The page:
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1 June 2003 MICHIGAN RESIDENTS' PERCEPTIONS OF WETLANDS AND MITIGATION
Michael D. Kaplowitz, John Kerr
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Abstract

The regulation and management of wetlands is often contentious because wetlands share characteristics of both land, typically a private good, and water, typically treated as a public good. Landowners' desires to develop “their property” with wetlands tend to conflict with the public benefits associated with healthy, intact wetland ecosystems. To understand better how residents in the state of Michigan, USA understand and perceive wetlands, a statewide telephone survey was undertaken. The survey of 1012 Michigan residents revealed most people to be very familiar with wetlands and think it very important to protect them. Across demographic groups, at least 60 percent of respondents believe it to be very important that wetlands exist both now and in the future. Multiple regression analysis suggests that younger, better educated, and wealthier people place greater importance than others on wetland existence; the analysis also indicates that Republicans seem to value wetlands slightly less than Democrats and Independents. Interestingly, respondents' community type (e.g., rural, urban, suburban) appears to make relatively little difference on the importance of wetland existence.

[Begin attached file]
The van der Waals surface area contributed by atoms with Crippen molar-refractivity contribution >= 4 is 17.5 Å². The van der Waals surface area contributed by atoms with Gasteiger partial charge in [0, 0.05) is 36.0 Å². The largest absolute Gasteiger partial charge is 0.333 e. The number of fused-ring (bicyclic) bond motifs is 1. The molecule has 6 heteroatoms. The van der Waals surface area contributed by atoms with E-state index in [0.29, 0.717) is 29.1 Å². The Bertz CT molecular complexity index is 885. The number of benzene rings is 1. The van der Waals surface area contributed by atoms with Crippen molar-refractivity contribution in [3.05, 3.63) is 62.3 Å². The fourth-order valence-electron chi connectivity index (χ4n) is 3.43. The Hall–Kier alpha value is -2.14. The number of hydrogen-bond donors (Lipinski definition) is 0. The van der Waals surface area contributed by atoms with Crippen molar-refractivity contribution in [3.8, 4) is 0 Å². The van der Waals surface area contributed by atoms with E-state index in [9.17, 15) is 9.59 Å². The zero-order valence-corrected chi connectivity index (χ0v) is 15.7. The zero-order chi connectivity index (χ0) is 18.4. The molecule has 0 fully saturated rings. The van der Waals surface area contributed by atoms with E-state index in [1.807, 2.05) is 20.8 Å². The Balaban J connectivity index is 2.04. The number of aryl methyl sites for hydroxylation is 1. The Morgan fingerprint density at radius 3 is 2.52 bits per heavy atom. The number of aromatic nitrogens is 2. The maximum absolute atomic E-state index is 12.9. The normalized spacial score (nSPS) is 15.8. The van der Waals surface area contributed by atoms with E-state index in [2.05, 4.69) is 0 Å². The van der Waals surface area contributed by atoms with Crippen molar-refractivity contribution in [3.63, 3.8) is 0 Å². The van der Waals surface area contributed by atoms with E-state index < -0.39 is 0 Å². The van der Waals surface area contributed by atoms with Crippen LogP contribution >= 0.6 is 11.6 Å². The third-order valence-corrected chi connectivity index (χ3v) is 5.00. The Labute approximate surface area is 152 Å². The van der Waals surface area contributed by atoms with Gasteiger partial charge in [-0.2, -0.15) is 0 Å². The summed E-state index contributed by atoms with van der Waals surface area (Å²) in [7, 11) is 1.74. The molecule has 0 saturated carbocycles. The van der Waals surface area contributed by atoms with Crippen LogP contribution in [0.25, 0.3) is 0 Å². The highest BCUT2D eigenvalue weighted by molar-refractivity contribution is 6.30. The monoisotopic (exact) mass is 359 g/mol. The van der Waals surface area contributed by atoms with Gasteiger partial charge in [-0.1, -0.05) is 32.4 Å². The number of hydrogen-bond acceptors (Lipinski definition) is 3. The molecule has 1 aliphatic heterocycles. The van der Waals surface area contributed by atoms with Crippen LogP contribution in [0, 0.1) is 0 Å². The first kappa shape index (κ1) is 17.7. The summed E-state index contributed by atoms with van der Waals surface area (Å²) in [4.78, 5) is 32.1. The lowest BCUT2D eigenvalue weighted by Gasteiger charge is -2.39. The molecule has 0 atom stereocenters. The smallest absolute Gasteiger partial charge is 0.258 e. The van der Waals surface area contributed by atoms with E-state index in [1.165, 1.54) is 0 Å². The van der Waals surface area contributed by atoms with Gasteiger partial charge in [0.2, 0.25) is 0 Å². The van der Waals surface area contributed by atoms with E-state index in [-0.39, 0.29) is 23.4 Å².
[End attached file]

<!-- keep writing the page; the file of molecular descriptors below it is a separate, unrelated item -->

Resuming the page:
Michael D. Kaplowitz and John Kerr "MICHIGAN RESIDENTS' PERCEPTIONS OF WETLANDS AND MITIGATION," Wetlands 23(2), 267-277, (1 June 2003). https://doi.org/10.1672/15-20
Received: 2 October 2002; Accepted: 1 February 2003; Published: 1 June 2003
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